In the world of sports, it’s all about reaching the next level: the World Cup in soccer, the Stanley Cup in hockey, the Masters in golf, the World Series in baseball, the Super Bowl in football and the U.S. Open in tennis, among others. Name the sport, there’s a championship to win. But first, the facilities – the stadiums, arenas, golf courses and other facilities in which the sports are played – have to be secure.
One of my favorite quotes, hung prominently in my office, reads: “Management is doing things right; leadership is doing the right things.” —Peter F. Drucker But what are those “right things?” What makes a good leader?
Four years after a student gunned down 32 people in a rampage, Virginia Tech University officials remain adamant that they did nothing wrong by waiting two hours to warn the campus that a gunman was on the loose. Virginia Tech says it acted reasonably based on standards in place at the time and doesn’t deserve the $55,000 fine that the U.S. Department of Education imposed on the school for violating federal law with its response the day of the shootings. As of press time, they had yet to decide on whether or not to appeal the fine.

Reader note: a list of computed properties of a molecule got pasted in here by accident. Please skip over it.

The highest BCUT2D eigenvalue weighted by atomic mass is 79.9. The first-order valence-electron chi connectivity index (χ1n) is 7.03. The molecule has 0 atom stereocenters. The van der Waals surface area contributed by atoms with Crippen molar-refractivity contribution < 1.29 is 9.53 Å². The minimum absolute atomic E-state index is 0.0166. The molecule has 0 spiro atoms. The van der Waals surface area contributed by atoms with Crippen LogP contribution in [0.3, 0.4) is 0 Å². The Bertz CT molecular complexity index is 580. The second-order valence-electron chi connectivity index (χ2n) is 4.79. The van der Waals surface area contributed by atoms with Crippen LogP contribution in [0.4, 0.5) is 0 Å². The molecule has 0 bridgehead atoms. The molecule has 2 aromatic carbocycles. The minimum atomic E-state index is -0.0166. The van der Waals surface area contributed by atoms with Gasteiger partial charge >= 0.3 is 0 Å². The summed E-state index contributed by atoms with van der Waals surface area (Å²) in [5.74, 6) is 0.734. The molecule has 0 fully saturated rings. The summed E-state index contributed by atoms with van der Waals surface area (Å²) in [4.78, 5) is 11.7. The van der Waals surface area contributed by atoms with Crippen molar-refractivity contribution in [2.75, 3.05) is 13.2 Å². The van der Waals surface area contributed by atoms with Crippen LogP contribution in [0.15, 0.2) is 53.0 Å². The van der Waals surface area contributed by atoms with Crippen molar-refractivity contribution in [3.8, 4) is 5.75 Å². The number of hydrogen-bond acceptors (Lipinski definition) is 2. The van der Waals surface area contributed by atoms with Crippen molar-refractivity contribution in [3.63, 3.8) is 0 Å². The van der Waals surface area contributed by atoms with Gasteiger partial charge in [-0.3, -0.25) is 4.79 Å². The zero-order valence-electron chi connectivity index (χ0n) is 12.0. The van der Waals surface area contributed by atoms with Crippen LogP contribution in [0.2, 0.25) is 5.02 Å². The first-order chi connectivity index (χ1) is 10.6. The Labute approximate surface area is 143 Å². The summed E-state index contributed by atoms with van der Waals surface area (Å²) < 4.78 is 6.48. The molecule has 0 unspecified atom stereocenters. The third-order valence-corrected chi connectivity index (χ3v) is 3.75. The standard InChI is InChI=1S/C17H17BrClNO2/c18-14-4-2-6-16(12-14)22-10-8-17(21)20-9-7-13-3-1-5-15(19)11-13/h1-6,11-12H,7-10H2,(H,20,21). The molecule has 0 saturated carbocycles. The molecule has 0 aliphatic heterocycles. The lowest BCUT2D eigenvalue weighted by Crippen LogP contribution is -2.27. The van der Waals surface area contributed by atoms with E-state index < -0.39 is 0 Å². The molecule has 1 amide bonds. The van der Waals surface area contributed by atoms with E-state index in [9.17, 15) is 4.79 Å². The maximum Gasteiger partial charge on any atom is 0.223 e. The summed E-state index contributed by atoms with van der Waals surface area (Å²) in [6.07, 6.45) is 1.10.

It runs only 4.2 miles long, but it’s the economic engine of the entire state of Nevada. The Las Vegas Strip is arguably one of the most popular destinations for tourists world wide. Nineteen of the world’s 25 largest hotels by room count are on the Strip, with a total of more than 67,000 rooms.
Money moves from bank to retailer and back to bank. Just as important, personal information accompanies any electronic transaction. Security magazine editor Diane Ritchey and SDM magazine editor Laura Stepanek brought together financial, banking and retail professionals and a security integrator to discuss how their industries are similar but yet have such differing security needs from other segments.
The shuttle Endeavour launched into space this morning with much fanfare. Behind the scenes, however, securing the shuttle, crew and the entire NASA operation, is not an easy task, yet it's done with much skill and grace under pressure.
Christina Duffey sees the big picture. She also believes that “the bar” has been raised in the security profession as employers, contractors and governments and others are increasingly taking additional steps to ensure that they are hiring or working with the most skilled and knowledgeable individuals in the business.
For the next generation of enterprise security leaders, is there a clear path forward to success? Enterprise security leaders discuss mentorships, education, certifications and the skills new CSOs and CISOs will need to succeed in their evolving roles and bring value to the business. But the problem is: with existing security leadership roles varying so widely, is the development of a uniform skill set even possible?